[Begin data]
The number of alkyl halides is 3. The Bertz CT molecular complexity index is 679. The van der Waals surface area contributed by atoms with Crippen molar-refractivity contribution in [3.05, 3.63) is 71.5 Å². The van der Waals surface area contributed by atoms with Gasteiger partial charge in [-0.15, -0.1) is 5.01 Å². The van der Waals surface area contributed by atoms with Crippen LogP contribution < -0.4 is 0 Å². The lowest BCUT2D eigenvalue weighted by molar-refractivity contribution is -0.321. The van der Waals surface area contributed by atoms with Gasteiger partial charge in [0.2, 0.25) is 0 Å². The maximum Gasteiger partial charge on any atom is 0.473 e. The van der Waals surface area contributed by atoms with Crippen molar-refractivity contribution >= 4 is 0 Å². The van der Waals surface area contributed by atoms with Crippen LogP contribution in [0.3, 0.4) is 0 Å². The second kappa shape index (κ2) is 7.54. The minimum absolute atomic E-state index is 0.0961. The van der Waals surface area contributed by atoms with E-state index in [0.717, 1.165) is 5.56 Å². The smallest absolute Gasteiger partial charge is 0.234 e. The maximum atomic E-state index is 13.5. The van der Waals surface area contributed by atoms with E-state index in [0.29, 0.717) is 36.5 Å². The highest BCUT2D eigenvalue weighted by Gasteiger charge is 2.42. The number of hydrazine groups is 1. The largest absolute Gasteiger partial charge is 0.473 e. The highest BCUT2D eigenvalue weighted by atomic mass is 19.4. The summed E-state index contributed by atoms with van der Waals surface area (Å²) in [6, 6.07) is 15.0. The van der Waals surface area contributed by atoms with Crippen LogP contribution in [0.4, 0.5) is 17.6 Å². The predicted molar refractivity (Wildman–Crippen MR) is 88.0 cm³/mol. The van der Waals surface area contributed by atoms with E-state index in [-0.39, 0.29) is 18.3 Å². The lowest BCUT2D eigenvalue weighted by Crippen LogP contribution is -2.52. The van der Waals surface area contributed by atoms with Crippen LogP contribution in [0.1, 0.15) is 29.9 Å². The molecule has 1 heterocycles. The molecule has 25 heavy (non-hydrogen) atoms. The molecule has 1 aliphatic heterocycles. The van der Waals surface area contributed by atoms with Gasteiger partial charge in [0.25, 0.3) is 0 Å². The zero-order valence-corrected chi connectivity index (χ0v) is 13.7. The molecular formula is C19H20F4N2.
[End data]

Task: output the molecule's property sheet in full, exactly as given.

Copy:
The number of alkyl halides is 3. The Bertz CT molecular complexity index is 679. The van der Waals surface area contributed by atoms with Crippen molar-refractivity contribution in [3.05, 3.63) is 71.5 Å². The van der Waals surface area contributed by atoms with Gasteiger partial charge in [-0.15, -0.1) is 5.01 Å². The van der Waals surface area contributed by atoms with Crippen LogP contribution < -0.4 is 0 Å². The lowest BCUT2D eigenvalue weighted by molar-refractivity contribution is -0.321. The van der Waals surface area contributed by atoms with Gasteiger partial charge in [0.2, 0.25) is 0 Å². The maximum Gasteiger partial charge on any atom is 0.473 e. The van der Waals surface area contributed by atoms with Crippen molar-refractivity contribution >= 4 is 0 Å². The van der Waals surface area contributed by atoms with Crippen LogP contribution in [0.3, 0.4) is 0 Å². The second kappa shape index (κ2) is 7.54. The minimum absolute atomic E-state index is 0.0961. The van der Waals surface area contributed by atoms with E-state index in [0.717, 1.165) is 5.56 Å². The smallest absolute Gasteiger partial charge is 0.234 e. The maximum atomic E-state index is 13.5. The van der Waals surface area contributed by atoms with E-state index in [0.29, 0.717) is 36.5 Å². The highest BCUT2D eigenvalue weighted by Gasteiger charge is 2.42. The number of hydrazine groups is 1. The largest absolute Gasteiger partial charge is 0.473 e. The highest BCUT2D eigenvalue weighted by atomic mass is 19.4. The summed E-state index contributed by atoms with van der Waals surface area (Å²) in [6, 6.07) is 15.0. The van der Waals surface area contributed by atoms with Crippen LogP contribution in [0.4, 0.5) is 17.6 Å². The predicted molar refractivity (Wildman–Crippen MR) is 88.0 cm³/mol. The van der Waals surface area contributed by atoms with E-state index in [-0.39, 0.29) is 18.3 Å². The lowest BCUT2D eigenvalue weighted by Crippen LogP contribution is -2.52. The van der Waals surface area contributed by atoms with Crippen LogP contribution in [0.1, 0.15) is 29.9 Å². The molecule has 1 heterocycles. The molecule has 25 heavy (non-hydrogen) atoms. The molecule has 1 aliphatic heterocycles. The van der Waals surface area contributed by atoms with Gasteiger partial charge in [0.25, 0.3) is 0 Å². The zero-order valence-corrected chi connectivity index (χ0v) is 13.7. The molecular formula is C19H20F4N2.